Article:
International Arctic Research Center

Tim Ellis/KUAC

The University of Alaska Fairbanks is building a heat-and-power plant to replace the old facility that went into service in 1964. The new $245 million powerplant, scheduled to come online next year, will feature updated technology that’ll reduce most pollutants – but it will continue to emit  greenhouse gases blamed for warming the planet. Many on campus say that conflicts with UAF’s leadership in Arctic climate-change research.


A portent of a wetter – or drier – Arctic …


Fox News screengrab

There’s growing concern among the scientific community that President-elect Trump will reduce or eliminate support and funding for studying climate change. That includes scientists and researchers who study its impact on the Arctic.


Forecasting weather in a warming Arctic … 


The health impacts of climate change ...

Filling the gaps in Arctic science …


More than a thousand scientists and policymakers from around the world, along with organizations representing indigenous peoples, industry and other interest are converging here in Fairbanks for Arctic Science Summit Week. They’re coming to nation’s leading Arctic-research university to share the latest information on rapid changes under way in the circumpolar north.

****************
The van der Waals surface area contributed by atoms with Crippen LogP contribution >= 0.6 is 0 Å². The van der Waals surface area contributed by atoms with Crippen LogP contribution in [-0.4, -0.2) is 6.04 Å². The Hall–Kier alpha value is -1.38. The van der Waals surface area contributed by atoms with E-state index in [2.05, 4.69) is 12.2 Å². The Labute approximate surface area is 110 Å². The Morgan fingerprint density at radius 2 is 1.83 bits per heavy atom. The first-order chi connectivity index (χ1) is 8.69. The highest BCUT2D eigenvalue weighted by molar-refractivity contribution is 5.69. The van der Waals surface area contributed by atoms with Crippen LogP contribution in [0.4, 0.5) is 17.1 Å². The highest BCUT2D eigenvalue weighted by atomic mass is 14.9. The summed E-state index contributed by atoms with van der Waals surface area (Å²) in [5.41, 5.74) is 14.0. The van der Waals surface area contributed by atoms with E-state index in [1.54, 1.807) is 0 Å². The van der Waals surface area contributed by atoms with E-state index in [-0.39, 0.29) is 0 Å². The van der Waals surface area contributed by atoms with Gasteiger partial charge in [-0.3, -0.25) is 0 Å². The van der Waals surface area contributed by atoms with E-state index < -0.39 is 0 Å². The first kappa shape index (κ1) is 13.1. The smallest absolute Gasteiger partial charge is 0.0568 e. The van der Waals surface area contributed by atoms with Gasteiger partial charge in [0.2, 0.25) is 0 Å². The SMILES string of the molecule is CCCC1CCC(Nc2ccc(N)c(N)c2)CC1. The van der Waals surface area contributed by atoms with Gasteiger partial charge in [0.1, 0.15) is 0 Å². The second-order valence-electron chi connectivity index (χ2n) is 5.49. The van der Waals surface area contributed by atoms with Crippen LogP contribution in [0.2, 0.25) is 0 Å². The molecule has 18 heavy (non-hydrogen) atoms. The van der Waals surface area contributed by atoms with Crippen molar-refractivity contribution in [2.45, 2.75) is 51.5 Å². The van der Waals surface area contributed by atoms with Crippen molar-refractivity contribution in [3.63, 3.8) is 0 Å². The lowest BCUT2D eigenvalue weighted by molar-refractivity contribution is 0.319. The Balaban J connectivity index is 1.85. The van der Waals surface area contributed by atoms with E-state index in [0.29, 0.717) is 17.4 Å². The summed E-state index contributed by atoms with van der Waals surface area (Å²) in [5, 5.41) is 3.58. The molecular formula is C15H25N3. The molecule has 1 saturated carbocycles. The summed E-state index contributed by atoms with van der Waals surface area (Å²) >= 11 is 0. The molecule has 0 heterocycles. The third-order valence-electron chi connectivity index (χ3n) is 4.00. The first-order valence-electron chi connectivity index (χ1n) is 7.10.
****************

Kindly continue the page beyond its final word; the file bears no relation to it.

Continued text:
The role of climate change in our weird winter weather …


Ocean acidity threatening the marine food web …  


International Arctic Research Center

The University of Alaska Board of Regents gave their formal approval for a $4.4 million project to repurpose the Syun-Ichi Akasofu Building on the campus of the University of Alaska, Fairbanks during a regular meeting last week.  The project comes after two Japanese agencies vacated the buildings.  Their absence means a loss of funding that would otherwise pay to maintain the building.  How the university will make up the deficit remains a mystery as the UA system continues to struggle with an anticipated $12 to $14 million budget shortfall in the coming year.